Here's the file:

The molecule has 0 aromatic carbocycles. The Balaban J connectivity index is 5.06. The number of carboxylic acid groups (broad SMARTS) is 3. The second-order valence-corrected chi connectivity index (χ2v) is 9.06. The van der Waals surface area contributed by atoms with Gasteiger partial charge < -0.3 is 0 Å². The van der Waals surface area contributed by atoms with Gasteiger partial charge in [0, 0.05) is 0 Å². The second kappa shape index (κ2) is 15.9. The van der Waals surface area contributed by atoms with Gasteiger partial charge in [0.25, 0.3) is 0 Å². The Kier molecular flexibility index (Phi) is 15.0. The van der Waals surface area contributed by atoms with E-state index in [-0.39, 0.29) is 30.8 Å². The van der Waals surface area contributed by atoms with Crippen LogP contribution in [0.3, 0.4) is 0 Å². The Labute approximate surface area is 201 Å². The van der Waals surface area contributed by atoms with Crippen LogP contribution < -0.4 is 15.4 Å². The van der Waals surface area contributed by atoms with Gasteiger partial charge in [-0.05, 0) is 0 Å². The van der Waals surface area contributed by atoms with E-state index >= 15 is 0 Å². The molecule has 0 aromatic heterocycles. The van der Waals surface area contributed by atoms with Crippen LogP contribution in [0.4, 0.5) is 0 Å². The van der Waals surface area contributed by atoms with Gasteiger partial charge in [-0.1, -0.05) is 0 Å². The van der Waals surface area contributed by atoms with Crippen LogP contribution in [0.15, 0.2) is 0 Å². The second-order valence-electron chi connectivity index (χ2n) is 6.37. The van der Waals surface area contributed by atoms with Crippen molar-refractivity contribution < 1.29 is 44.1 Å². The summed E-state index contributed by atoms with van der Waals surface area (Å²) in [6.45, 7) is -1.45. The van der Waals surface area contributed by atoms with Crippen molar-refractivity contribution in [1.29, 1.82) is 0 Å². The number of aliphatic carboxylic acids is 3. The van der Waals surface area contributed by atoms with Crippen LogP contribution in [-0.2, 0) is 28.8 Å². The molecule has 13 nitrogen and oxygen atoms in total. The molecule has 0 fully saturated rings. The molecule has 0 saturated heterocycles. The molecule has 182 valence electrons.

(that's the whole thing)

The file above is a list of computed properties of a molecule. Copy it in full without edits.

The molecule has 0 aromatic carbocycles. The Balaban J connectivity index is 5.06. The number of carboxylic acid groups (broad SMARTS) is 3. The second-order valence-corrected chi connectivity index (χ2v) is 9.06. The van der Waals surface area contributed by atoms with Gasteiger partial charge < -0.3 is 0 Å². The van der Waals surface area contributed by atoms with Gasteiger partial charge in [0, 0.05) is 0 Å². The second kappa shape index (κ2) is 15.9. The van der Waals surface area contributed by atoms with Gasteiger partial charge in [0.25, 0.3) is 0 Å². The Kier molecular flexibility index (Phi) is 15.0. The van der Waals surface area contributed by atoms with E-state index in [-0.39, 0.29) is 30.8 Å². The van der Waals surface area contributed by atoms with Crippen LogP contribution in [0.3, 0.4) is 0 Å². The Labute approximate surface area is 201 Å². The van der Waals surface area contributed by atoms with Crippen LogP contribution < -0.4 is 15.4 Å². The van der Waals surface area contributed by atoms with Gasteiger partial charge in [-0.05, 0) is 0 Å². The van der Waals surface area contributed by atoms with E-state index >= 15 is 0 Å². The molecule has 0 aromatic heterocycles. The van der Waals surface area contributed by atoms with Crippen LogP contribution in [0.4, 0.5) is 0 Å². The van der Waals surface area contributed by atoms with Gasteiger partial charge in [-0.1, -0.05) is 0 Å². The van der Waals surface area contributed by atoms with Crippen LogP contribution in [0.15, 0.2) is 0 Å². The second-order valence-electron chi connectivity index (χ2n) is 6.37. The van der Waals surface area contributed by atoms with Crippen molar-refractivity contribution < 1.29 is 44.1 Å². The summed E-state index contributed by atoms with van der Waals surface area (Å²) in [6.45, 7) is -1.45. The van der Waals surface area contributed by atoms with Crippen molar-refractivity contribution in [1.29, 1.82) is 0 Å². The number of aliphatic carboxylic acids is 3. The van der Waals surface area contributed by atoms with Crippen LogP contribution in [-0.2, 0) is 28.8 Å². The molecule has 13 nitrogen and oxygen atoms in total. The molecule has 0 fully saturated rings. The molecule has 0 saturated heterocycles. The molecule has 182 valence electrons.